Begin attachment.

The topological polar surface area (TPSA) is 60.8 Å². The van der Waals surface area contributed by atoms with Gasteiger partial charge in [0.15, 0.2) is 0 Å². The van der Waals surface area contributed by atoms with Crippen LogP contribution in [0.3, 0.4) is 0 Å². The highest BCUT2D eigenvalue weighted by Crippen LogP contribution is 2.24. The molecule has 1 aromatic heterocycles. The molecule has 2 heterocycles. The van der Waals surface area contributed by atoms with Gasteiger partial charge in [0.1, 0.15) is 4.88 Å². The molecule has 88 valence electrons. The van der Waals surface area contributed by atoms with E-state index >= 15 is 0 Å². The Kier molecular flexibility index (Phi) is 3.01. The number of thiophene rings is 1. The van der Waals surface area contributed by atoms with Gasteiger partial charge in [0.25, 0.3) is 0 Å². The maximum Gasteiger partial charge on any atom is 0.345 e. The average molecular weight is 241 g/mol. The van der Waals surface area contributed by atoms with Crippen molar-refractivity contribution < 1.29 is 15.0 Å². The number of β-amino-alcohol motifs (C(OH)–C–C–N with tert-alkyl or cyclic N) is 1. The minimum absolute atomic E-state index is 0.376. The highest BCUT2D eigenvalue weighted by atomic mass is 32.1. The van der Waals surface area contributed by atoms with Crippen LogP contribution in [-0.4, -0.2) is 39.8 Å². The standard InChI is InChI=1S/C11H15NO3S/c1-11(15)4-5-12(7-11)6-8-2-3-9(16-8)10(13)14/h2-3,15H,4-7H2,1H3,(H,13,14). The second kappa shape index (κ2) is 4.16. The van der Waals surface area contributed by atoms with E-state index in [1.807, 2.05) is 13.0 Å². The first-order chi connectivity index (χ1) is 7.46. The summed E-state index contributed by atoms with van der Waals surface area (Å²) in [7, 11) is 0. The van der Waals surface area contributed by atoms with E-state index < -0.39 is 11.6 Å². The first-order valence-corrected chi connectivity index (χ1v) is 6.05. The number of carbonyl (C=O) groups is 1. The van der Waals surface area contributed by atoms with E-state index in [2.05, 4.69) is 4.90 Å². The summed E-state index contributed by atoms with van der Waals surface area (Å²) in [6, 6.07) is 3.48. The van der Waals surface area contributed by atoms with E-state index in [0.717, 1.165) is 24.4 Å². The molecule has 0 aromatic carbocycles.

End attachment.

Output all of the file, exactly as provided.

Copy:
The topological polar surface area (TPSA) is 60.8 Å². The van der Waals surface area contributed by atoms with Gasteiger partial charge in [0.15, 0.2) is 0 Å². The van der Waals surface area contributed by atoms with Crippen LogP contribution in [0.3, 0.4) is 0 Å². The highest BCUT2D eigenvalue weighted by Crippen LogP contribution is 2.24. The molecule has 1 aromatic heterocycles. The molecule has 2 heterocycles. The van der Waals surface area contributed by atoms with Gasteiger partial charge in [0.1, 0.15) is 4.88 Å². The molecule has 88 valence electrons. The van der Waals surface area contributed by atoms with E-state index >= 15 is 0 Å². The Kier molecular flexibility index (Phi) is 3.01. The number of thiophene rings is 1. The van der Waals surface area contributed by atoms with Gasteiger partial charge in [0.25, 0.3) is 0 Å². The maximum Gasteiger partial charge on any atom is 0.345 e. The average molecular weight is 241 g/mol. The van der Waals surface area contributed by atoms with Crippen molar-refractivity contribution < 1.29 is 15.0 Å². The number of β-amino-alcohol motifs (C(OH)–C–C–N with tert-alkyl or cyclic N) is 1. The minimum absolute atomic E-state index is 0.376. The highest BCUT2D eigenvalue weighted by atomic mass is 32.1. The van der Waals surface area contributed by atoms with Crippen LogP contribution in [-0.4, -0.2) is 39.8 Å². The standard InChI is InChI=1S/C11H15NO3S/c1-11(15)4-5-12(7-11)6-8-2-3-9(16-8)10(13)14/h2-3,15H,4-7H2,1H3,(H,13,14). The second kappa shape index (κ2) is 4.16. The van der Waals surface area contributed by atoms with E-state index in [1.807, 2.05) is 13.0 Å². The first-order chi connectivity index (χ1) is 7.46. The summed E-state index contributed by atoms with van der Waals surface area (Å²) in [7, 11) is 0. The van der Waals surface area contributed by atoms with E-state index < -0.39 is 11.6 Å². The first-order valence-corrected chi connectivity index (χ1v) is 6.05. The number of carbonyl (C=O) groups is 1. The van der Waals surface area contributed by atoms with E-state index in [2.05, 4.69) is 4.90 Å². The summed E-state index contributed by atoms with van der Waals surface area (Å²) in [6, 6.07) is 3.48. The van der Waals surface area contributed by atoms with E-state index in [0.717, 1.165) is 24.4 Å². The molecule has 0 aromatic carbocycles.